Examples of preferred liquid carboxyl-terminated polymers include carboxyl-terminated polyethylene, polyisobutylene, polybutadiene, polyisoprene, poly(ethylacrylate), as well as carboxyl-terminated copolymers of butadiene and acrylonitrile, butadiene and acrylates, and butadiene and styrene. Carboxyl-terminated copolymers of butadiene with acrylonitrile or styrene were found to be especially useful. These polymers may contain from about 50% to about 99% by weight of butadiene, from about 0% to about 40% by weight of acrylonitrile or styrene and from about 1% to about 15% by weight of carboxyl, based upon the total weight of polymer.
The hydroxyl-terminated liquid polymers can also be prepared in several different ways. For instance, carboxyl-terminated liquid polymers can be reacted with ethylene oxide in the presence of a tertiary amine catalyst, as described in the Siebert U.S. Pat. No. 3,712,916, or with a diol in presence of an acid catalyst, as described in the Siebert U.S. Pat. No. 3,699,153. These reactive liquid polymers have Brookfield viscosity at 25° C. in the range of 500 to about 100,000,000, preferably 5,000 to 2,000,000.
Hydroxyl terminated liquid polymers containing sulfur linkages near terminal portions thereof can be prepared by photopolymerizing at least one alkyl acrylate in the presence of at least one alkyl acrylate in the presence of a hydroxyl-containing disulfide. Examples of suitable hydroxyl-containing disulfides include 2-hydroxyethyl disulfide, 3-hydroxypropyl disulfide, and the like. Excellent results were obtained using 2-hydroxyethyl disulfide. The disulfide acts both as a polymerization initiator and as a polymerization modifier. The amount of hydroxyl-containing disulfide will vary according to the desired polymeric molecular weight but typically is from about 1 to 20 weight percent, more preferably from 1 to 10 weight percent, based upon total monomeric weight.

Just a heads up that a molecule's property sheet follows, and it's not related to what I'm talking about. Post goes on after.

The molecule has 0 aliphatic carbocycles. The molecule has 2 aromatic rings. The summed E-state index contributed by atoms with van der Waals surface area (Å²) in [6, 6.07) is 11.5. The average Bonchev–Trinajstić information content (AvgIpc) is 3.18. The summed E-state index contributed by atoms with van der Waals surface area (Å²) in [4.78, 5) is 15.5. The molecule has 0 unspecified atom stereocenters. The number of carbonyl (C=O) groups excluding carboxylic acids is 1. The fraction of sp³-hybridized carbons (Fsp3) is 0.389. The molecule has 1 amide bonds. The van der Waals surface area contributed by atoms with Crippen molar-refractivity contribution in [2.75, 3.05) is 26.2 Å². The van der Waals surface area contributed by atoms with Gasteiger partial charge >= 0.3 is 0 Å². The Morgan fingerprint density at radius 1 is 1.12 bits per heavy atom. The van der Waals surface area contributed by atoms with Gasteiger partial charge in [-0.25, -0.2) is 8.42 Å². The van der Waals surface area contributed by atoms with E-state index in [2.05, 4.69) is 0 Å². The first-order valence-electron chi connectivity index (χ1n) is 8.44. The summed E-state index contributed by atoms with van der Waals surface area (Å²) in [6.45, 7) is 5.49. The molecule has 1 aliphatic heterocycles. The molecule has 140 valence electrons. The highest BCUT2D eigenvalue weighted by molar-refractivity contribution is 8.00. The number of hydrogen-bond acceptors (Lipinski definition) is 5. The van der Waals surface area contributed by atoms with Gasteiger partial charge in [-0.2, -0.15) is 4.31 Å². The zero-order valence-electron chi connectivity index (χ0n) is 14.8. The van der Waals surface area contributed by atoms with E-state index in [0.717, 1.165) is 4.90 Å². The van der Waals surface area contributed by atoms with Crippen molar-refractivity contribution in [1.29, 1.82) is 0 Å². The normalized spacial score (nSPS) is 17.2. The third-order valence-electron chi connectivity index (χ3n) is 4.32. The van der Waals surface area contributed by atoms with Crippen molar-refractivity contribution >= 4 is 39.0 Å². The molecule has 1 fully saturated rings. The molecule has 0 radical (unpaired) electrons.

Ultraviolet (UV) radiation suitable for use in this method have a wave length from about 1850 A to about 6000 A, more preferably from about 2,400 A to about 4,000 A. Common sources of UV radiation include mercury lamps and arcs, carbon arcs and hydrogen discharge tubes. In some cases, a sensitizer may be useful in catalytic amounts to accelerate the photopolymerization, including ketones such as acetone, benzophenone, and the like.